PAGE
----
From a Mother


I feel honored to be able to present the following ‘From a Mother’.  The following text was written by a very dedicated mother about her son who I had the good fortune of working with.  It is also followed by a poem that she wrote which I believe speaks for itself. 

It became apparent to me that this family needed to become the support system that was required after my treatment ended.  This was necessary because they did not have the financial resources to engage in this very important part of treatment.  It became obvious that this system could be utilized by many other families who do not have the financial resources to support follow up treatment. 

Jack Rosberg

From a Mother

Jack Rosberg, Psychologist, made contact with my son within 5 minutes of meeting him.  He has now known him for 2 weeks and has spent 4 or 6 hours a day with him (approximately 50 hours) and the change to my son, in that short time, is remarkable.

Jack has also shown myself and all the family how to support my son when he returns to the US.

We are a very carrying family who would do anything to help our son/brother but until Jack and his wife, Ann came to this country we were not making a lot of headway.

My son was grossly traumatized (sexually, physically and mentally abused) over a long period of time.  It seems impossible that, although he had behavioural changes during that time, I, in my naivety, attributed these to his adolescence.  Eventually he ended up in the psychiatric system.  When he told them briefly how he felt they told him he was ill and gave him the label of “schizophrenia.”  When he replied “I’m not ill” they said he was delusional which, they said was a symptom of “schizophrenia.”  They prescribed a large dose of major tranquilizers and I was told not to cause him any stress and to let him give up everything including his hobbies.  Thinking the psychiatrists knew best, I did as I was asked.  Because they said my son had an “illness” I did not investigate his behaviour further and the abusers were free to carry on.  My son was then left with a sense of hopelessness and his behaviour deteriorated.  I was led to believe that this further deterioration was part of the “illness”.  Finally my son had nothing else in his life apart from the abuse.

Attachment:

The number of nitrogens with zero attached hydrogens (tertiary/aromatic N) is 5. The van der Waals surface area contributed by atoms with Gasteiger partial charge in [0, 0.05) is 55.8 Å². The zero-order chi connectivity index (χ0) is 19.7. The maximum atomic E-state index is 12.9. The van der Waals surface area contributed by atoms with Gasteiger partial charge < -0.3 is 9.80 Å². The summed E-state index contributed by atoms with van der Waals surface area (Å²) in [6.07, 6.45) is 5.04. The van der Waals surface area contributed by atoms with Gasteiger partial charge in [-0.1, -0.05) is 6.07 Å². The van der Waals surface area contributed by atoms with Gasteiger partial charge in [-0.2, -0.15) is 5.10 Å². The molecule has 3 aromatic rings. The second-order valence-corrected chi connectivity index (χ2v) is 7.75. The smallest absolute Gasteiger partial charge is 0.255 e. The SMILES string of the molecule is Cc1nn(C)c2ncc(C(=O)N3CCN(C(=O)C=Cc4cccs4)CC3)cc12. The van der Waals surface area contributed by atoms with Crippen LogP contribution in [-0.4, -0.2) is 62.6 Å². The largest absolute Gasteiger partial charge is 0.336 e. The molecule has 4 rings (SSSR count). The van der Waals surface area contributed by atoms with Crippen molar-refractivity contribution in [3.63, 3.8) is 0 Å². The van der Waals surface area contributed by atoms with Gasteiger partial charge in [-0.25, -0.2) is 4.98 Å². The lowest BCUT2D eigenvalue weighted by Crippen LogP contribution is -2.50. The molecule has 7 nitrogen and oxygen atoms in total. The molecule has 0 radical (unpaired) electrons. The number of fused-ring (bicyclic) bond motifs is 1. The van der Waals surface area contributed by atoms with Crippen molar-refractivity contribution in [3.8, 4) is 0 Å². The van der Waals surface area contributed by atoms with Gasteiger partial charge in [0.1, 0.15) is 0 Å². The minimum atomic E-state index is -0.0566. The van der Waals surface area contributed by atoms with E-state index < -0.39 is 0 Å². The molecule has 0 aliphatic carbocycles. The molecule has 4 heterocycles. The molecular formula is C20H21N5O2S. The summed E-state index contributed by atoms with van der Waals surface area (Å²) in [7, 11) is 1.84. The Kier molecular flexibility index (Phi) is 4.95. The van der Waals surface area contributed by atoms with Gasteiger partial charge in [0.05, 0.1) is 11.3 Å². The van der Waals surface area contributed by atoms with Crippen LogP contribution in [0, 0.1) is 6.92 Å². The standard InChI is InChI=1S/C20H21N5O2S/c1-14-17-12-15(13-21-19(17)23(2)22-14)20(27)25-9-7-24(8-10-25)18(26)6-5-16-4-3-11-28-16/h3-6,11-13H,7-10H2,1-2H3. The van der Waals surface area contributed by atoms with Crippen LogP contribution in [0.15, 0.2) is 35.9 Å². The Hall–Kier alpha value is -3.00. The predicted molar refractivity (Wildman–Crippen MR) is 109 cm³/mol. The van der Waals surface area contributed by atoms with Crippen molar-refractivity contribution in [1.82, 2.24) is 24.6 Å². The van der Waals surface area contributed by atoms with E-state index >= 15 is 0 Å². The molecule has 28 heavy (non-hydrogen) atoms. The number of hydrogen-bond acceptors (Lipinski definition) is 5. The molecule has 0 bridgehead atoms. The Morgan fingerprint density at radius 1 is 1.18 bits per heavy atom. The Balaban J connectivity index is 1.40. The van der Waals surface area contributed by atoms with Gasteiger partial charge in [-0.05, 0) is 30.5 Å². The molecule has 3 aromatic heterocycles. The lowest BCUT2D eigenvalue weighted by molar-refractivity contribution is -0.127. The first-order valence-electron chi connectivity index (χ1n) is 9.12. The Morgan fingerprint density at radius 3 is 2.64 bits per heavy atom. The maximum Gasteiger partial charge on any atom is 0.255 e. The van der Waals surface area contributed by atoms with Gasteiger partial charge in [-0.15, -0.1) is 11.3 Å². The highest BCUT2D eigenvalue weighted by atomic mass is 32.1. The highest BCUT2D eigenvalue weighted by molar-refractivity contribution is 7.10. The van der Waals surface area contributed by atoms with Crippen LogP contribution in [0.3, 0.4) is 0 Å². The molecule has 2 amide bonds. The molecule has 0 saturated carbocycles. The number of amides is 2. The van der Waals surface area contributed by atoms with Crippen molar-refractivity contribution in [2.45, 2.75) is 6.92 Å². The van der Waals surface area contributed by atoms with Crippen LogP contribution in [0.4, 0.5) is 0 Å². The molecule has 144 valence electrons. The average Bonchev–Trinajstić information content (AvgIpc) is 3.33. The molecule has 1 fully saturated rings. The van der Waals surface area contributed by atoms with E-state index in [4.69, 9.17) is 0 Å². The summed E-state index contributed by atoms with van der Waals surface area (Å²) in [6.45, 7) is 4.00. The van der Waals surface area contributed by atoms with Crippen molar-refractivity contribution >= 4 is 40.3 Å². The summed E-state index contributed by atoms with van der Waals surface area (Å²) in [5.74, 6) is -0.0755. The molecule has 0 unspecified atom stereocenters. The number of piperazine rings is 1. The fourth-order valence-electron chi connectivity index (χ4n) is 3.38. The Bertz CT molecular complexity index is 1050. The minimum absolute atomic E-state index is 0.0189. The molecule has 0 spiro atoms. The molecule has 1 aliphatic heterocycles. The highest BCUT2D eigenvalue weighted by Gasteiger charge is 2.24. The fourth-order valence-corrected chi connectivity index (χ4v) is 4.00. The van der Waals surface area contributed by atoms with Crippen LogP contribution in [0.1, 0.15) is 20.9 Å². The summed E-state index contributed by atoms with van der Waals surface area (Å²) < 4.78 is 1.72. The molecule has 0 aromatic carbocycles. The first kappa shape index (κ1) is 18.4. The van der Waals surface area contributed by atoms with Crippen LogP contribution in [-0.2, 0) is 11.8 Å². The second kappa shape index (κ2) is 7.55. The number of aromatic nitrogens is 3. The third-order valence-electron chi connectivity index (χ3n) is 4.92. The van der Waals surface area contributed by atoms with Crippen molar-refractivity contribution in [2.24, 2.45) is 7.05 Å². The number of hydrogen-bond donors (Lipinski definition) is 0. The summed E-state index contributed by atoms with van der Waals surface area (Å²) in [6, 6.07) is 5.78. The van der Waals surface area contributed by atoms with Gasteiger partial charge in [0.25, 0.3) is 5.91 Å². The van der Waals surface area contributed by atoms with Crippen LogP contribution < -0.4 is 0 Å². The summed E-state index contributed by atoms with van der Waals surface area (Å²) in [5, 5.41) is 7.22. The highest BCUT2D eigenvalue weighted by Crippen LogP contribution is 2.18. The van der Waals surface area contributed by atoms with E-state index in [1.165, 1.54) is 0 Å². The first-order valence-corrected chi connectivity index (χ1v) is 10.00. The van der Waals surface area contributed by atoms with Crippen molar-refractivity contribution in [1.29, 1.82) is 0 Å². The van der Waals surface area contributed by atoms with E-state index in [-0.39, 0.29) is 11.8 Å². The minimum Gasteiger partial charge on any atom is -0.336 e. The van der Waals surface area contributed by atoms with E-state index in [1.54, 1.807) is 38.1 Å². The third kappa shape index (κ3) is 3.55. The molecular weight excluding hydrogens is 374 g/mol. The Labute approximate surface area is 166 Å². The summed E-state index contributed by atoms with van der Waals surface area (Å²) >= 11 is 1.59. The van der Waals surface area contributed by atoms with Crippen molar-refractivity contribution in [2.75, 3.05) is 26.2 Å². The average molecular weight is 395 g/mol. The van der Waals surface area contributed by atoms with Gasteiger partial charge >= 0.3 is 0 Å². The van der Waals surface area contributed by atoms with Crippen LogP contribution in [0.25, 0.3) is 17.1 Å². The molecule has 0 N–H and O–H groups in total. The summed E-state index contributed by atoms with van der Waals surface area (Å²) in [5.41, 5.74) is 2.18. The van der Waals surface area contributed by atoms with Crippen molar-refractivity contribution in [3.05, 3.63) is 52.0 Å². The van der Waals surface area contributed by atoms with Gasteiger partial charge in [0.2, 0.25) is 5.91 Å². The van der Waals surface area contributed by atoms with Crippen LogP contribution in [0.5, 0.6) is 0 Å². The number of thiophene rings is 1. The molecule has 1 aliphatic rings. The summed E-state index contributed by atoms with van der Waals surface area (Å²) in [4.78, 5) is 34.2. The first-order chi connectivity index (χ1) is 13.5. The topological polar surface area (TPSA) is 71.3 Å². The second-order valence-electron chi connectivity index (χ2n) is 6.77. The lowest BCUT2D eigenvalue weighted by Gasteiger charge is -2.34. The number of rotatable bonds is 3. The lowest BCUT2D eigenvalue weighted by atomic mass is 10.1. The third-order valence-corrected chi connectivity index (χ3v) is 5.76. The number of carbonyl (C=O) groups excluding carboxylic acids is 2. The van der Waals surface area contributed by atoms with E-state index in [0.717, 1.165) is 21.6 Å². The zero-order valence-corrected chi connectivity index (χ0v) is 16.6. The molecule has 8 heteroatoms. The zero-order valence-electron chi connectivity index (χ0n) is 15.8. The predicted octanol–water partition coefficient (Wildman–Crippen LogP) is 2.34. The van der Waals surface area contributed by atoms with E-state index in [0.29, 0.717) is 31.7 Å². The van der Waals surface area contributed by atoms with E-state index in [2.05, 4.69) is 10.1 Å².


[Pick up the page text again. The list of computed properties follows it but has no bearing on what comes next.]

Throughout all the time my son has been in the psychiatric system (18 years) no one in the National Health Service has made real contact with him and as Jack says, if you don’t make that contact with a person, they won’t listen to you and forming a relationship is impossible.  Thus time is wasted.

Gradually we found out from our son and daughter (who had also been abused) what had happened to them and so, instead of dealing with the unacceptable manners and behaviour my son displayed we attributed it to incidents in the past and excused it, instead of helping our son to deal with it and consequently feel better about himself.

Thanks to Jack Rosberg who has already started attacking the behaviour, our son feels better about himself and is slowly gaining self respect.

There is still quite a long way to go but we know now that we are on the right track and all members of the family have been given roles to engage with our son/brother.  We feel sure that, under the guidance of Jack Rosberg, a very kind, patient, sensitive, yet firm psychologist, a person who really cares for his fellow man and his suffering, other families could become the support team for their loved ones.

They walk around in their coats of white
These learnèd men, they must be right.
What they’ve been taught and the books they’ve read
There’s so much knowledge in each head.
The patient can’t complain if not treated right
‘Cos he’s a psychotic with ‘no insight’.
Even if he’s a passenger in a car that’s crashed
And unfortunately his leg is smashed
And he sees the doctor ‘cos he feels so ill.
What response does he get, “Are you taking your pill?”


I know a learnèd man also
The patient he’s seeing, he does not know.
But from the others, what sets this man apart
Is the fact that this person thinks with his heart.
He’s no need to wear a badge and white coat.
He’s no need to flick through a file for some quotes.
He comes as he is, this man, I say;
No preconceived thoughts, no notes tucked away.
He sees this young man who’s inward and sad.
He doesn’t think he’s mad or bad.
He sees a young man who is clever and kind.
To reach him is all he has on his mind.
In two weeks he reaches beyond the fear
What the others have missed for nineteen years.
And now this young man’s taken steps on his way
To fulfilling his dreams, which he will, one day.

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